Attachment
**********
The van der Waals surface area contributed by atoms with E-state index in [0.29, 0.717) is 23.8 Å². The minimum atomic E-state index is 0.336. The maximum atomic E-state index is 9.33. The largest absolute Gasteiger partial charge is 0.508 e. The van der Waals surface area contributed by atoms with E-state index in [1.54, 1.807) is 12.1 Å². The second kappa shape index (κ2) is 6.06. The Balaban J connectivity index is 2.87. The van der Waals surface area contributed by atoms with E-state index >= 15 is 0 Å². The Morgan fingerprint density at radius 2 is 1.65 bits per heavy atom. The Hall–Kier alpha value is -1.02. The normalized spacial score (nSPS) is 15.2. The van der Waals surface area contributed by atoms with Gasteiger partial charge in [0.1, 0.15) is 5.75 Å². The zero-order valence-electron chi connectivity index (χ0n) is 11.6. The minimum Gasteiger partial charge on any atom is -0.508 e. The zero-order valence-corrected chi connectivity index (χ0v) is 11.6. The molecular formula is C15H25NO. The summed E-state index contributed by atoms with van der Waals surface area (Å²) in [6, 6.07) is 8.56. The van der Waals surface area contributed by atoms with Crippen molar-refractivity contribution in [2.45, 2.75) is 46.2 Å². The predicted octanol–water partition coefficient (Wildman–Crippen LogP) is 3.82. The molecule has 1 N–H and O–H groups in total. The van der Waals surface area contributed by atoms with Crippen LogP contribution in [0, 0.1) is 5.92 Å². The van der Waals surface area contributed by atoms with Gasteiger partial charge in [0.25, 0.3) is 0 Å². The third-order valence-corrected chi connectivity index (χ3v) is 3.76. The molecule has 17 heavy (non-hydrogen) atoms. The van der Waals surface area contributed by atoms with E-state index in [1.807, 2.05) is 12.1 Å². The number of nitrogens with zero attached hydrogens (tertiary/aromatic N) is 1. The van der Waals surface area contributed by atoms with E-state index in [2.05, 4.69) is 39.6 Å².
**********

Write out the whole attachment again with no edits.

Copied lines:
The van der Waals surface area contributed by atoms with E-state index in [0.29, 0.717) is 23.8 Å². The minimum atomic E-state index is 0.336. The maximum atomic E-state index is 9.33. The largest absolute Gasteiger partial charge is 0.508 e. The van der Waals surface area contributed by atoms with E-state index in [1.54, 1.807) is 12.1 Å². The second kappa shape index (κ2) is 6.06. The Balaban J connectivity index is 2.87. The van der Waals surface area contributed by atoms with E-state index >= 15 is 0 Å². The Morgan fingerprint density at radius 2 is 1.65 bits per heavy atom. The Hall–Kier alpha value is -1.02. The normalized spacial score (nSPS) is 15.2. The van der Waals surface area contributed by atoms with Gasteiger partial charge in [0.1, 0.15) is 5.75 Å². The zero-order valence-electron chi connectivity index (χ0n) is 11.6. The minimum Gasteiger partial charge on any atom is -0.508 e. The zero-order valence-corrected chi connectivity index (χ0v) is 11.6. The molecular formula is C15H25NO. The summed E-state index contributed by atoms with van der Waals surface area (Å²) in [6, 6.07) is 8.56. The van der Waals surface area contributed by atoms with Crippen molar-refractivity contribution in [2.45, 2.75) is 46.2 Å². The predicted octanol–water partition coefficient (Wildman–Crippen LogP) is 3.82. The molecule has 1 N–H and O–H groups in total. The van der Waals surface area contributed by atoms with Crippen LogP contribution in [0, 0.1) is 5.92 Å². The van der Waals surface area contributed by atoms with Gasteiger partial charge in [0.25, 0.3) is 0 Å². The third-order valence-corrected chi connectivity index (χ3v) is 3.76. The molecule has 17 heavy (non-hydrogen) atoms. The van der Waals surface area contributed by atoms with E-state index in [1.807, 2.05) is 12.1 Å². The number of nitrogens with zero attached hydrogens (tertiary/aromatic N) is 1. The van der Waals surface area contributed by atoms with E-state index in [2.05, 4.69) is 39.6 Å².